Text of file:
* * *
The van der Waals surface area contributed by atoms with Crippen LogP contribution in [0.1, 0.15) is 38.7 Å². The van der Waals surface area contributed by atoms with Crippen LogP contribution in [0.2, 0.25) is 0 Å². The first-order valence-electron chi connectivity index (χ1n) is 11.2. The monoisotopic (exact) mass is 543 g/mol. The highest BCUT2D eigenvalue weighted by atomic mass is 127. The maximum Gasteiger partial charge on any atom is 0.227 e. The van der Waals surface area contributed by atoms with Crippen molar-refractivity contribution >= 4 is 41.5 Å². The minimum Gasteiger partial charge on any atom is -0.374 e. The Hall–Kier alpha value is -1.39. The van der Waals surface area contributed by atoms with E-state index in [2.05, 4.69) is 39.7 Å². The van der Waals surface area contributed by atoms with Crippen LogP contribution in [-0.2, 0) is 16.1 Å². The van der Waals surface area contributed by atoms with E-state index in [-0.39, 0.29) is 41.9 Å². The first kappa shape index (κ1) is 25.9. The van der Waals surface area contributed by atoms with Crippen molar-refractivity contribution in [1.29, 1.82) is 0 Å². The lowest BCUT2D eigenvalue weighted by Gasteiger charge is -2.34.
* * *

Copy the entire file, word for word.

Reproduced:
The van der Waals surface area contributed by atoms with Crippen LogP contribution in [0.1, 0.15) is 38.7 Å². The van der Waals surface area contributed by atoms with Crippen LogP contribution in [0.2, 0.25) is 0 Å². The first-order valence-electron chi connectivity index (χ1n) is 11.2. The monoisotopic (exact) mass is 543 g/mol. The highest BCUT2D eigenvalue weighted by atomic mass is 127. The maximum Gasteiger partial charge on any atom is 0.227 e. The van der Waals surface area contributed by atoms with Crippen molar-refractivity contribution >= 4 is 41.5 Å². The minimum Gasteiger partial charge on any atom is -0.374 e. The Hall–Kier alpha value is -1.39. The van der Waals surface area contributed by atoms with E-state index in [2.05, 4.69) is 39.7 Å². The van der Waals surface area contributed by atoms with Crippen LogP contribution in [-0.2, 0) is 16.1 Å². The van der Waals surface area contributed by atoms with E-state index in [-0.39, 0.29) is 41.9 Å². The first kappa shape index (κ1) is 25.9. The van der Waals surface area contributed by atoms with Crippen molar-refractivity contribution in [1.29, 1.82) is 0 Å². The lowest BCUT2D eigenvalue weighted by Gasteiger charge is -2.34.